Talk Like TED 9 secrets summary

October 17, 2014



Talk Like TED “The 9 Public Speaking Secrets of the World’s Top Minds”

What is TED? TED stands for Technology, Education, Design. It was created in 1984 as a onetime event. Today, TED is the premiere main event of events where the top minds are given approximately 18 minutes to make a presentation of their talk. The total TED Talk views in YouTube is over 1 billion.  


The difference with this book and the other public speaking books is that Talk Like TED is supported by the latest science from the best minds on the planet. Scientists using Functional Magnetic Resonance Imaging or fMRI can scan people’s brains to see exactly what areas are being activated in the brain which supports studies in the area of communication.

Here are a few of my book notes on Talk like TED, the 9 secrets in a nutshell. But this summary here won’t do justice to the overall content of the book. You would want to read the whole book and check out multiple references of keynote presentations done by the speakers in a TED conference:

1) Unleash the Master within (Passion)


  • Dig deep to identify your unique and meaningful connection to your presentation topic. Passion leads to mastery and your presentation is nothing without it.
  • Ask yourself: What makes my heart sing? 



2) Master the Art of Storytelling.


  • “Stories are just data with a soul.”
  • Tell stories to reach people’s hearts and minds.
  • The ability to tell a personal story is an essential trait of authentic leadership—people who inspire uncommon effort.
  • Ideas are the currency of the 21st century and stories facilitate the exchange of that currency.

3) Have a Conversation

  • “Don’t fake it till you make it. Fake it until you become it.”
  • How to say it so people would listen: Rate, Volume, Pitch, Pauses.
  • Don’t deliver a presentation, have a conversation instead.
  • How you say something is as important as what you say.
  • Some speakers rehearse their presentation not once, twice, or even 20 times. Some rehearse it 200 times.
  • Be confident, use gestures, avoid mannerisms.

4) Teach Me Something New


  • Deliver information in ways that nobody has ever seen before.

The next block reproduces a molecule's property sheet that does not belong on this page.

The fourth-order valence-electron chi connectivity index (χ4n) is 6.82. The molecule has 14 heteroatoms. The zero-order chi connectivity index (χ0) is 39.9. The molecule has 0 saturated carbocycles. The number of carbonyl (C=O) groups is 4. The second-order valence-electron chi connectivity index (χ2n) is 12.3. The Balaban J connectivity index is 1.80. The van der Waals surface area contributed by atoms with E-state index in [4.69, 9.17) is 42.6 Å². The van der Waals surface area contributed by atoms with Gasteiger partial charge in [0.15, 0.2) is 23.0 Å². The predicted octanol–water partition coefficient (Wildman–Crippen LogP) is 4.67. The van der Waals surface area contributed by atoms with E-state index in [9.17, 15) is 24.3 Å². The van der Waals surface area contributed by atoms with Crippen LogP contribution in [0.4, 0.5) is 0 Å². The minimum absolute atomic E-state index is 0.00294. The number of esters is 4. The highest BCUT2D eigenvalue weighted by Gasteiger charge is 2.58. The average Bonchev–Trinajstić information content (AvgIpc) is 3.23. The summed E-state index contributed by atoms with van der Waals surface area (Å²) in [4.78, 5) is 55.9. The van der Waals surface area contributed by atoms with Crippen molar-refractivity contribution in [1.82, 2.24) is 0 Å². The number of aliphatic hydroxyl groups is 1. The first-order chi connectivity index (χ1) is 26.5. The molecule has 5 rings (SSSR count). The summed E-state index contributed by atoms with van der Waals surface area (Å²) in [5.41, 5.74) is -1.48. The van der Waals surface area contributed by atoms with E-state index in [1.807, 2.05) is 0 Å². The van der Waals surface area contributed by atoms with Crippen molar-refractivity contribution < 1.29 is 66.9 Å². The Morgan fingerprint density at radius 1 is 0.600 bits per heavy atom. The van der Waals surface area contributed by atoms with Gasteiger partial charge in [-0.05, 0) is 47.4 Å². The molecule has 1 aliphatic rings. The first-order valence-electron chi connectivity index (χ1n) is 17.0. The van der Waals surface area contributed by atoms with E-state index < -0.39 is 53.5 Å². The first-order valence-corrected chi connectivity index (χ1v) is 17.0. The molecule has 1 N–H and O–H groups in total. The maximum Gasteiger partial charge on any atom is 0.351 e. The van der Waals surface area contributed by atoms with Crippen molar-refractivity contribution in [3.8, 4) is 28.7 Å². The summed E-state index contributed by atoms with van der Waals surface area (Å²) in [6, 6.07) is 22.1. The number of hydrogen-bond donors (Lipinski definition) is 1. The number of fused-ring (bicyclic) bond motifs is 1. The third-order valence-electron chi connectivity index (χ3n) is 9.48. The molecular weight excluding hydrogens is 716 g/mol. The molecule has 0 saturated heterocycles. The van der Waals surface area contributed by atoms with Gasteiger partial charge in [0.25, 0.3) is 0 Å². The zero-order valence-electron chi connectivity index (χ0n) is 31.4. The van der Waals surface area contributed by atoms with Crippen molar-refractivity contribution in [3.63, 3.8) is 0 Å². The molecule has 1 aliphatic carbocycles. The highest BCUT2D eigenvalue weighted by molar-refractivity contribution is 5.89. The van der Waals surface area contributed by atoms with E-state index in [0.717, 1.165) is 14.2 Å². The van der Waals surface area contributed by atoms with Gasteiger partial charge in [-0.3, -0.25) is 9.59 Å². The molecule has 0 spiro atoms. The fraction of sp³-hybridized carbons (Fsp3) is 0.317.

• The best ideas will fail to inspire if they are not packaged effectively.
  • “Familiar information repackaged in an unfamiliar way.”
  • “You’ll grab their attention if you can teach them just one thing they didn’t know before.”
  • Give your audience a new way of looking at their world.


5) Deliver Jaw Dropping Moments


  • The brain does not pay attention to boring things.
  • Set an emotionally charged event.
  • If you connect to an audience’s emotional responses then they will perceive the information more vividly.
  • Hook people. Craft and deliver repeatable quotes. Your ideas deserve to be remembered.
  • Persuasion occurs when 3 components are present:
  • Pathos (Emotions) – 65%, Ethos (Credibility) – 10%, Logos (Logic) – 25%

 6) Lighten Up (Sense of Humor)

  • Don’t take yourself(or your topic) too seriously. The brain loves humor. Give your audience something to smile about.
  • Humor lowers defenses, making your audience more receptive to your message.
  • A humorous observation is very effective rather than telling jokes.
  • Humor is a form of interpersonal communication, and a good sense of humor is therefore an important social skill that we typically admire in others.
  • Don’t try to be funny. But do pay closer to how you use humor, how others respond to your humor, and the message you send. It’s all in the telling.
  • You don’t have to be funny to be humorous. You just have to be willing to do your homework to make your presentation entertaining.

7) Stick to the 18-minute rule

  • Thinking is hard work. In 18 minutes you can make a powerful argument and attract people’s attention.
  • 18 minutes is the ideal length of time for a presentation. If you must create one that’s longer, build in soft breaks (stories, videos, demonstrations) every 10 minutes.
  • Researchers have discovered that cognitive backlog or too much information, prevents successful transmission of ideas.
  • The 18-minute presentation works so well because it leaves your audience with some brainpower and glucose remaining to think about your presentation, share your ideas, and act on them.

 8) Paint a Mental Picture with Multisensory Experiences

  • If a person imagines how water smells or tastes, it triggers the same areas of the brain as if the person has actually ingested the water.
  • In presentation slides, use pictures instead of text whenever possible because vision trumps all other senses.
  • Use one theme per slide.
  • TED-like slides have little text, no bullet points, and plenty of photographs and visuals.
  • The holy grail of a presentation is to transport your audience to another place.
  • Think of a presentation as a Broadway play.

9) Stay in the Lane


  • Be authentic, open, and transparent.
  • You should hold the space. Holding the space meant being vulnerable, expressing the raw emotion.
  • An inspiring speaker should move his audience to think differently about their lives, careers, or businesses. A great speaker makes you want to be a better person.
  • When you deliver a presentation, your goal should not be to deliver a presentation. It should be to inspire your audience, to move them, and to encourage them to dream bigger. You cannot move people if they don’t think you are real.
  • Good speakers aren’t just lucky or talented—they work hard.
  • Be true to your authentic self.

Conclusion: One of the Ted speakers, Larry Smith, said I wish you success. He doesn’t say “Good Luck” because luck has little to do with success. You don’t need luck to be an inspiring speaker. You need courage, passion, know how to articulate your ideas simply, and express what makes your heart sing.





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